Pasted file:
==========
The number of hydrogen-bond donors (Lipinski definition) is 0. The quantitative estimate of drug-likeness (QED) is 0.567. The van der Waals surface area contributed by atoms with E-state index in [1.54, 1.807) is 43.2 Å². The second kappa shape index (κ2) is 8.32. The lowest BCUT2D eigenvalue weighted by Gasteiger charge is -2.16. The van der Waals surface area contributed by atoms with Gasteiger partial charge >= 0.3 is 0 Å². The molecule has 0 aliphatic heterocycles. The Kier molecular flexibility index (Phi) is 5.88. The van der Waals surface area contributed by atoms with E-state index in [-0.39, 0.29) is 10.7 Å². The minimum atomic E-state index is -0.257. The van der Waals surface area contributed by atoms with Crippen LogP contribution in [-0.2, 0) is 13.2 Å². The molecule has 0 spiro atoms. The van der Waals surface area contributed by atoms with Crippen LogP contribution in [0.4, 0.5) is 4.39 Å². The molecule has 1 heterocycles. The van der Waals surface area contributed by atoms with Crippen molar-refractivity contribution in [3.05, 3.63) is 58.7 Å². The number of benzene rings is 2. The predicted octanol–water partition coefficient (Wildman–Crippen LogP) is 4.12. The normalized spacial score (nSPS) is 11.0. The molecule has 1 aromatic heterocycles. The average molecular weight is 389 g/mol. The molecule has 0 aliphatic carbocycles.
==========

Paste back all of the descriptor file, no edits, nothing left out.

The number of hydrogen-bond donors (Lipinski definition) is 0. The quantitative estimate of drug-likeness (QED) is 0.567. The van der Waals surface area contributed by atoms with E-state index in [1.54, 1.807) is 43.2 Å². The second kappa shape index (κ2) is 8.32. The lowest BCUT2D eigenvalue weighted by Gasteiger charge is -2.16. The van der Waals surface area contributed by atoms with Gasteiger partial charge >= 0.3 is 0 Å². The molecule has 0 aliphatic heterocycles. The Kier molecular flexibility index (Phi) is 5.88. The van der Waals surface area contributed by atoms with E-state index in [-0.39, 0.29) is 10.7 Å². The minimum atomic E-state index is -0.257. The van der Waals surface area contributed by atoms with Crippen LogP contribution in [-0.2, 0) is 13.2 Å². The molecule has 0 spiro atoms. The van der Waals surface area contributed by atoms with Crippen LogP contribution in [0.4, 0.5) is 4.39 Å². The molecule has 1 heterocycles. The van der Waals surface area contributed by atoms with Crippen molar-refractivity contribution in [3.05, 3.63) is 58.7 Å². The number of benzene rings is 2. The predicted octanol–water partition coefficient (Wildman–Crippen LogP) is 4.12. The normalized spacial score (nSPS) is 11.0. The molecule has 1 aromatic heterocycles. The average molecular weight is 389 g/mol. The molecule has 0 aliphatic carbocycles.